In today’s hyper-connected world we can feel pressure to be busy all the time, but this inevitably leads to burnout. Besides, it’s more important to be smart with your time than try to cram it full of activities.
Whether you call them life hacks or shortcuts, there are three things you can do to save time and be more productive. They enable you to take back control of your days and be more efficient, says career coach Nicole Grainger-Marsh. This allows time for important, bigger-picture thinking, which leads to greater awareness and career fulfilment.
- Establish routines.
Routines can be seen as enemies to creativity, but in reality they’re tools that enable it. Establishing routines allows you to eliminate the need to make small decisions every day and opens up time and energy for bigger decisions.
To start setting routines of your own, Grainger-Marsh recommends “identifying those common activities you do every day or week and seeing where you can make them more efficient by bringing in consistency.” It might be as simple as wearing the same outfit on the same day each week or maintaining set working hours.
Look for opportunities to build routines into your working pattern as well. “For example, if you’re in outbound sales and you have to get your admin done each week, do it on a Friday afternoon, in one go. It will take up less time than spreading it out throughout the week, meaning you’ll make more calls and generate more sales!”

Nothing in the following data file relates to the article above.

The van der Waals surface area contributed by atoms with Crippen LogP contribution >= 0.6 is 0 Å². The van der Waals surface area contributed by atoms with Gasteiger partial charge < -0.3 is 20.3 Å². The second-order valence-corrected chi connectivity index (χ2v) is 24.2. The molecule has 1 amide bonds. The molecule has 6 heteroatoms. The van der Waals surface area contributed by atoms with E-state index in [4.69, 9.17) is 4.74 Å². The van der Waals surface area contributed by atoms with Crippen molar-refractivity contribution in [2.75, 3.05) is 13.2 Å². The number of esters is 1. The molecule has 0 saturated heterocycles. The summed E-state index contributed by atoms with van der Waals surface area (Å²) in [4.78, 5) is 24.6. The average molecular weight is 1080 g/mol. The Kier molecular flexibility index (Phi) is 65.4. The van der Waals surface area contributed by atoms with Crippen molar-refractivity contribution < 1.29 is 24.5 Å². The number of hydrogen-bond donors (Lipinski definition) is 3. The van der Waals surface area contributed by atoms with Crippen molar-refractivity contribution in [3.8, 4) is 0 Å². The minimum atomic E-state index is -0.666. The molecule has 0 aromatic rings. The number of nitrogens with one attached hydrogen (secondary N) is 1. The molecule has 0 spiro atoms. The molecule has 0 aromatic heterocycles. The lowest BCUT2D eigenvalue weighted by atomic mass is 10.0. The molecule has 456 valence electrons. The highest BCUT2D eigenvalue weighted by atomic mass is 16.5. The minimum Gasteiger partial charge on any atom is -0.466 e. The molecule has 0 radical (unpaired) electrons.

- Embrace automation.
Wherever possible, find ways to cut down time spent on tedious tasks by recognising where old systems or processes could be completed more quickly, using technology. “We live in a digital age – why not embrace the opportunities that automation can offer in saving you time and effort?”
Automation could be in the form of using templates for emails or quotes, or more job-specific tasks. Grainger-Marsh explains, “If, for example, you’re working in a customer-facing role, and you have to respond to customers when they enquire – why not use a template response and an autoresponder?”
Automating steps in your work will reduce the time it takes to do these tasks, and that’s the ultimate goal. “Using automation to alleviate some of the admin-heavy tasks will give you the chance to actually think about and do the things that only you can do.”
- Say no.
Many of us say yes all the time because we worry about letting people down or being thought less of. But we all only have a finite amount of time and energy. “If you say yes to people too much, and to things that aren’t in line with your priorities or values, then you’re filling your time unproductively. It also means that, when an opportunity arises that’s right for you, you can’t take it on.”
Preserve your energy and place value back on your own time. “Identify what’s important versus what’s urgent and set routines to support yourself.” One area where this is crucial is work emails, so set boundaries. “Don’t check and respond to work emails all day, night and weekend. When you do that, you’re creating the expectation that it doesn’t matter when people email you, you’re right there. It’s not productive – it’s being busy for the sake of being busy.”
“Part of the challenge is saying ‘no’ to yourself – to that impulse to be always on.” Grainger-Marsh suggests trying this experiment for a week: “Using your filter and your conscious judgement, don’t reply to emails immediately. Give those you filter out half a day. You may find the issue resolves itself without your time being drained!”
Ultimately, if you make a conscious effort to be more aware of how you’re spending your time, you’ll avoid burnout, be more productive, and probably enjoy your job a whole lot more!